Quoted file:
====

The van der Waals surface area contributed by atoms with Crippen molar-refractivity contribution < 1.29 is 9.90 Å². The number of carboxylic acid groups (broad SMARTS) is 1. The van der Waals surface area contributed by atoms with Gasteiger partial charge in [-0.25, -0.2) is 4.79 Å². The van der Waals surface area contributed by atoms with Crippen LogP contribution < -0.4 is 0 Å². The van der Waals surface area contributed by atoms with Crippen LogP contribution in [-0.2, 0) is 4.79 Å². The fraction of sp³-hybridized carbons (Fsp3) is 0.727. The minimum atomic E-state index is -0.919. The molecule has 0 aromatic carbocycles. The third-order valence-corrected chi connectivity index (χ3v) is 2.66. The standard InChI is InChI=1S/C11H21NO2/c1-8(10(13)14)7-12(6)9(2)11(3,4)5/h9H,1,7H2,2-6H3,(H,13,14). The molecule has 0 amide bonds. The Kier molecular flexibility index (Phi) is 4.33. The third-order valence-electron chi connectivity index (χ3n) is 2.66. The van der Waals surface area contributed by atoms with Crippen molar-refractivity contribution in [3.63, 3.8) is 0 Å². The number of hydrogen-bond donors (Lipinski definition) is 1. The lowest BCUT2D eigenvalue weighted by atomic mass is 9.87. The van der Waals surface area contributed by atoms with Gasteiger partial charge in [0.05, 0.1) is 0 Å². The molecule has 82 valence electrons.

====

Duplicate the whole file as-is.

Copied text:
The van der Waals surface area contributed by atoms with Crippen molar-refractivity contribution < 1.29 is 9.90 Å². The number of carboxylic acid groups (broad SMARTS) is 1. The van der Waals surface area contributed by atoms with Gasteiger partial charge in [-0.25, -0.2) is 4.79 Å². The van der Waals surface area contributed by atoms with Crippen LogP contribution < -0.4 is 0 Å². The van der Waals surface area contributed by atoms with Crippen LogP contribution in [-0.2, 0) is 4.79 Å². The fraction of sp³-hybridized carbons (Fsp3) is 0.727. The minimum atomic E-state index is -0.919. The molecule has 0 aromatic carbocycles. The third-order valence-corrected chi connectivity index (χ3v) is 2.66. The standard InChI is InChI=1S/C11H21NO2/c1-8(10(13)14)7-12(6)9(2)11(3,4)5/h9H,1,7H2,2-6H3,(H,13,14). The molecule has 0 amide bonds. The Kier molecular flexibility index (Phi) is 4.33. The third-order valence-electron chi connectivity index (χ3n) is 2.66. The van der Waals surface area contributed by atoms with Crippen molar-refractivity contribution in [3.63, 3.8) is 0 Å². The number of hydrogen-bond donors (Lipinski definition) is 1. The lowest BCUT2D eigenvalue weighted by atomic mass is 9.87. The van der Waals surface area contributed by atoms with Gasteiger partial charge in [0.05, 0.1) is 0 Å². The molecule has 82 valence electrons.